Sanctions on Iran are tough, but how much effect will they have?
PRESIDENT OBAMA is making the case that his Iran strategy is starting to deliver significant returns. In some important ways, he is right. The president said on taking office that if Iranian leaders refused negotiations on their nuclear program, he would seek to raise the pressure on them through multilateral sanctions. That has now happened. After months of painstaking diplomacy, the administration won Russian and Chinese support in June for a U.N. Security Council resolution imposing a fourth round of sanctions. That was followed by the adoption of still-tougher measures by Congress, the European Union, Canada, Japan and Australia.
Though it is questionable whether the sanctions add up to the "crippling" regime that Mr. Obama once promised, the early signs are that they are having a significant effect. "We are getting some indications that there is disquiet in Iran about the impact of the sanctions," the president told a group of journalists at the White House Wednesday. European Union measures adopted last week were stronger than either the administration or Iran expected. Russia has withheld the sale of key weapons systems and is publicly feuding with Tehran. Mr. Obama is probably correct when he says that "the cost of the sanctions is going to be higher" than Iran expected "six months or a year ago."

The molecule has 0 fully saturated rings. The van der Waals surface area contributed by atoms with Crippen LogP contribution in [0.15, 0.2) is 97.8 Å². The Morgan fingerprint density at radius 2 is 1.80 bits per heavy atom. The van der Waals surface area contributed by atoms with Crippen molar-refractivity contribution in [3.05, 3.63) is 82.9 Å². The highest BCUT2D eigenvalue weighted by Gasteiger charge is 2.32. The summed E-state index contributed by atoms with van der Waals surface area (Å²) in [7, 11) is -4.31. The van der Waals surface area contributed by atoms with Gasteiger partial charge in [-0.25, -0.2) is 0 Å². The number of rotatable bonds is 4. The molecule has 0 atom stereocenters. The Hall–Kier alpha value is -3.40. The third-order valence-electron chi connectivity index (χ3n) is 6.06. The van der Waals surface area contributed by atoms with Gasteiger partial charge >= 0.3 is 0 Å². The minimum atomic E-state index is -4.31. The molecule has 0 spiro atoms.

There are still big holes in this economic campaign. China, India and Turkey are among the countries that have rejected any measures going beyond those approved by the United Nations. China, which is Iran's biggest trading partner, has pledged to invest tens of billions in the energy sector, including the construction of seven new refineries. Massive smuggling has so far kept Iranians well supplied with consumer goods.
Still, the administration deserves credit for delivering on its promise to raise the cost to Iran of defying the United Nations. What remains to be seen is what effect, if any, that pressure will have on the regime -- or on the mass opposition movement that appeared in the country a year ago. The administration's strategy envisages Tehran returning to negotiations with the United States and its allies and finally accepting curtailment of its nuclear program in exchange for the lifting of sanctions.
Yet as Mr. Obama acknowledged, Iran is still pursuing nuclear weapons, and "changing their calculations is very difficult. . . . It may be that their ideological commitment to nuclear weapons is such that they are not making a cost-benefit analysis," the president said. That, he added, is why the administration continues to say that "all options" for stopping an Iranian bomb are on the table.
Iran has suggested that it would be willing to talk in September with the United States and other permanent Security Council members -- one more indication that the sanctions are biting. But it has not yet agreed that its nuclear program will be even a subject for discussion. Mr. Obama said that "it is very important to put before the Iranians a clear set of steps that we would consider sufficient to show that they are not pursuing nuclear weapons." In the end, the success of the president's policy will be determined by whether Tehran can be induced to take those steps.